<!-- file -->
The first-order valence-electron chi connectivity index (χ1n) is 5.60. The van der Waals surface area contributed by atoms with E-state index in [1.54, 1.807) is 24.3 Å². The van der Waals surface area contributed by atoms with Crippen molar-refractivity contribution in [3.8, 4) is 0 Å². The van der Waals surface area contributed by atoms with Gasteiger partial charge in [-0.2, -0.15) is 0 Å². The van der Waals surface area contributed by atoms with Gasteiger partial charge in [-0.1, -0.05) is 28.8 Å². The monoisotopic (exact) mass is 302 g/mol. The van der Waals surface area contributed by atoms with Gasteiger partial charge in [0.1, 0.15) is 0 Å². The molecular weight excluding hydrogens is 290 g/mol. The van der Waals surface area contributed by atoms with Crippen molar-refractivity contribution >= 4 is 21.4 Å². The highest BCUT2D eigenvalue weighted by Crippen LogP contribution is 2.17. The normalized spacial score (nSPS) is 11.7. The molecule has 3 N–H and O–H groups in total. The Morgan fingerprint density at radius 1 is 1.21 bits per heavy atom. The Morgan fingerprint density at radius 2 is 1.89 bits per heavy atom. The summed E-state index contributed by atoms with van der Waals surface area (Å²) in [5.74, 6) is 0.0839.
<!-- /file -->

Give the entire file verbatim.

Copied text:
The first-order valence-electron chi connectivity index (χ1n) is 5.60. The van der Waals surface area contributed by atoms with E-state index in [1.54, 1.807) is 24.3 Å². The van der Waals surface area contributed by atoms with Crippen molar-refractivity contribution in [3.8, 4) is 0 Å². The van der Waals surface area contributed by atoms with Gasteiger partial charge in [-0.2, -0.15) is 0 Å². The van der Waals surface area contributed by atoms with Gasteiger partial charge in [-0.1, -0.05) is 28.8 Å². The monoisotopic (exact) mass is 302 g/mol. The van der Waals surface area contributed by atoms with Gasteiger partial charge in [0.1, 0.15) is 0 Å². The molecular weight excluding hydrogens is 290 g/mol. The van der Waals surface area contributed by atoms with Crippen molar-refractivity contribution >= 4 is 21.4 Å². The highest BCUT2D eigenvalue weighted by Crippen LogP contribution is 2.17. The normalized spacial score (nSPS) is 11.7. The molecule has 3 N–H and O–H groups in total. The Morgan fingerprint density at radius 1 is 1.21 bits per heavy atom. The Morgan fingerprint density at radius 2 is 1.89 bits per heavy atom. The summed E-state index contributed by atoms with van der Waals surface area (Å²) in [5.74, 6) is 0.0839.